COSMIC is pleased to communicate the latest developments regarding its publications.
Lemi Baruh & Hayley Watson, "Using Twitter for What? A Segmentation Study of Twitter Usage During Gezi Protests", to be published in the Proceedings of the European Conference on Social Media (ECSM), 2014
Abstract: This study reports results from a segmentation analysis of Twitter usage patterns during the Gezi Protests that took place in Turkey in 2013. This segmentation analysis reveals the existence of four distinct groups of Twitter users: 1) “update hubs”, who use Twitter for learning about updates and sharing these updates with others; 2) “update seekers” who use Twitter to get information about the protests; 3) “opinion followers” who were oriented towards learning about opinions rather than information via Twitter; and 4) “voice makers” who used Twitter primarily to share their opinions about the protests. The Twitter usage segments were predictive of key differences in types of activities performed on Twitter during the protests, trust in Twitter as a source of information, and information verification techniques utilized by the users. First, while all segments were equally motivated to use Twitter for a surveillance function, Update Hubs and Voice Makers were also more likely to be motivated by using Twitter for connectivity (i.e., to expand one’s network). Second, in terms of different types of Twitter related activities, Voice Makers and Update Hubs were more likely to Tweet and Retweet about the protests than members of other segments. Also, Voice Makers were more likely to reply to other people’s Tweets. Third, the only segment that avoided using Twitter for informational purposes, Opinion Seekers, were less trusting of Twitter than other segments. Finally, Update Hubs, who aimed to act as a conduit by spreading information, were most active in terms of cross-checking information with multiple sources to verify the information they came across online before distributing it further.
Haluk Mert Bal & Salvatore Scifo, "Reporting Crisis: Motivations, Perceptions and Professionalism in Citizen Journalism Practices from Gezi Park", has been accepted to be presented in the ECREA 2014 conference in Lisbon.
Abtract: This paper, part of larger project on the use of social media in crisis management, will present the findings of a research on citizen journalism practices during the Gezi Park protests in the Turkish city of Istanbul in June 2013. Based on the interviews to a sample of bloggers that reported the protests, it will analyze their motivational aspects to engage in citizen journalism practices, their perceptions regarding what constitutes citizen journalism; and perceived differences between citizen journalism and professional journalism, particularly in terms of opportunities and challenges associated with reporting during an emergency. Firstly, the analysis of the bloggers' motivations reveals that four main factors that contribute to individuals' motivations to engage in citizen reporting and commentary: 1) a motivation to share one's opinions on issues relevant to personal interests and contribute to attitude change in the society through online media -- in other words, raising awareness, 2) lack of coverage of certain events by the mainstream media, 3) uniformity in the mainstream media in terms of both style and content -- lack of alternative voices, 4) need to filter online content Secondly, in terms of the bloggers' conceptualization of citizen journalism, emerging findings indicate that, namely, for some, on-site reporting is a prerequisite of being considered as a citizen journalist. Yet, for others, being able to contribute to the information environment by engaging in functions related to filtering, agenda-setting and sense making should be sufficient to categorize a person as a citizen journalist. The respondents also underlined the need to adhere to ethical boundaries set about information and reporting accuracy. Thirdly, with respect to the main differences between citizen and "professional" journalism, the interviews underline five key points: 1) Citizen journalists typically perceive that they enjoy higher editorial independence; 2) Changes in news writing style via online services which enable users to create chronological news stories based on user-generated content allows citizens to challenge conventions such as the inverted pyramid; 3) For some citizen journalists, lack of access to on-site reporting capabilities, particularly while covering international events, leads to reliance on official press releases; 4) Another important challenge for citizen journalists is the lack of protection which is enjoyed by professional journalists. In conclusion, citizen journalists believe that during emergencies, they have an advantage over mainstream media journalists because they can sidestep long fact- checking processes through what they call the "publish and then filter" approach. Other citizen journalists indicate that fact- checking is less of a concern for them because they report perspectives and emotions. The implications of this approach for reliability of information needs to be further studied; however, we believe that such comments are indicative that "reliability of information" will continue to be a key problem in citizen journalism, particularly during emergencies when the need to be quick in reporting events may be more pressing.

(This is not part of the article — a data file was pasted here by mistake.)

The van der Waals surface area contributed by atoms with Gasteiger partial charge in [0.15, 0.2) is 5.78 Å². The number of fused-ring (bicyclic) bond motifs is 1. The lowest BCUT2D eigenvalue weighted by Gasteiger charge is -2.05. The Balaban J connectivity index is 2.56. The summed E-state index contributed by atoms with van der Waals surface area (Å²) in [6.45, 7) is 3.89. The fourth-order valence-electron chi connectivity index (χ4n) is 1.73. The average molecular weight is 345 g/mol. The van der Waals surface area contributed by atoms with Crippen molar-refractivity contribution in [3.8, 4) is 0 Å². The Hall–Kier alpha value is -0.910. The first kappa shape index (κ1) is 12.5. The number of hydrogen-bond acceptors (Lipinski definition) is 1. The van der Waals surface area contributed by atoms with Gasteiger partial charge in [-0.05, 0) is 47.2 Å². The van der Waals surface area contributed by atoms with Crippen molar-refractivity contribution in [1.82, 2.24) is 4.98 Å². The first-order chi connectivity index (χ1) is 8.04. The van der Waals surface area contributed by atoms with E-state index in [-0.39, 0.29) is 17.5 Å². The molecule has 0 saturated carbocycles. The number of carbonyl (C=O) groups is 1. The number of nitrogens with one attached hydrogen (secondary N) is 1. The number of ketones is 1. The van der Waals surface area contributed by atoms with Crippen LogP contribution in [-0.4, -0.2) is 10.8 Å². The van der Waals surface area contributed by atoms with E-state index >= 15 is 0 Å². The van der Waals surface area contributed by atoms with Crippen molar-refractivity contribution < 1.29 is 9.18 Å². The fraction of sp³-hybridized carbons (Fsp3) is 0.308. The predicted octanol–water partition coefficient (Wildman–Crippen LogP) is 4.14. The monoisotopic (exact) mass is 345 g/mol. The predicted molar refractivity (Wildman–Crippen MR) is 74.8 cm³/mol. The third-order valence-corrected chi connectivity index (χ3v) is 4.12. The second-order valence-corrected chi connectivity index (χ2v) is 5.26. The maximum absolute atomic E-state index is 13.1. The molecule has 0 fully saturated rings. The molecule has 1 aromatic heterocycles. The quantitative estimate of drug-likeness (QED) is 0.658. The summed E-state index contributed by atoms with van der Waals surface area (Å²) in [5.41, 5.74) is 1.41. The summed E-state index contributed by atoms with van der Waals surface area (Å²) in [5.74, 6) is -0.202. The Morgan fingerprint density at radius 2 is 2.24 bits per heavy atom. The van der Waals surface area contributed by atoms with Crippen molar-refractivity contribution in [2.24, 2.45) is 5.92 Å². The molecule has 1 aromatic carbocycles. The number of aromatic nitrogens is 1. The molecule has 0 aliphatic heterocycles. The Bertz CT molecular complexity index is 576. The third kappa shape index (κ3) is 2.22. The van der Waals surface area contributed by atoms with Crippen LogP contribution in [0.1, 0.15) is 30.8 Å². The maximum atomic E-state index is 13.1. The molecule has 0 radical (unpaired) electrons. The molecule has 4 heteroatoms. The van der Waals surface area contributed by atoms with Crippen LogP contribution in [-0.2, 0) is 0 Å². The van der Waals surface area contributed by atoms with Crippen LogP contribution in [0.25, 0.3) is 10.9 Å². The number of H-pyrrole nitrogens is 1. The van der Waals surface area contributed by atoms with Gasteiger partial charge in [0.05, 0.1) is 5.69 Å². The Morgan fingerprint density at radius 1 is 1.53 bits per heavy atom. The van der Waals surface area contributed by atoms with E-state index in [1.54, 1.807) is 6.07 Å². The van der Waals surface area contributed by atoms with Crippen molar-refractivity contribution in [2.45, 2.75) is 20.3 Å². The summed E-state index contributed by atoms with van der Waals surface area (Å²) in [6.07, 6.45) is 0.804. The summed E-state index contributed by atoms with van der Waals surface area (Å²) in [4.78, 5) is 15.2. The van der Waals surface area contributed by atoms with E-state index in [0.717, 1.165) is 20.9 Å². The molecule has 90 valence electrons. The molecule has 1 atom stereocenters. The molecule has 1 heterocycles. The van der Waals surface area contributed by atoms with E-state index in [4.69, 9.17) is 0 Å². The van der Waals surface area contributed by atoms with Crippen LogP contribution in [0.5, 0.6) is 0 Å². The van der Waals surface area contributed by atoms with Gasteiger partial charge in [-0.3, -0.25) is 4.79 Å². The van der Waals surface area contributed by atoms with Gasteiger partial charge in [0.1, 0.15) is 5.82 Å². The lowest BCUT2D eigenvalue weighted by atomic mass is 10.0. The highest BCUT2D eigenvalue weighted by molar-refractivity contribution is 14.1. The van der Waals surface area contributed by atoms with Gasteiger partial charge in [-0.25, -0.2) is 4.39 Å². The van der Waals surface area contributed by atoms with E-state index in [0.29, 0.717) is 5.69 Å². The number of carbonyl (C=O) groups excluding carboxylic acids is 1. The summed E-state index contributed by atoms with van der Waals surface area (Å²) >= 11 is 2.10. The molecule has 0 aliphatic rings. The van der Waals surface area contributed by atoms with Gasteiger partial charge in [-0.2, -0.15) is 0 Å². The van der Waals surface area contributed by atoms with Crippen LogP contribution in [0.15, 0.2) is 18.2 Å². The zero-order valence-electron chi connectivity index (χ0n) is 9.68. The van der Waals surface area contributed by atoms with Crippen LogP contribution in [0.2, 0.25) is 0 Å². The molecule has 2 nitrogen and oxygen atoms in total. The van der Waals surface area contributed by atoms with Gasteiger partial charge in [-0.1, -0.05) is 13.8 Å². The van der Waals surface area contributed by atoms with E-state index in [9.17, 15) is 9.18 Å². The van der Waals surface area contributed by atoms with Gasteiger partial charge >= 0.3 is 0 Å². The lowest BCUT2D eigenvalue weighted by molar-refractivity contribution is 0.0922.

The complete overview of COSMIC working documents is available here.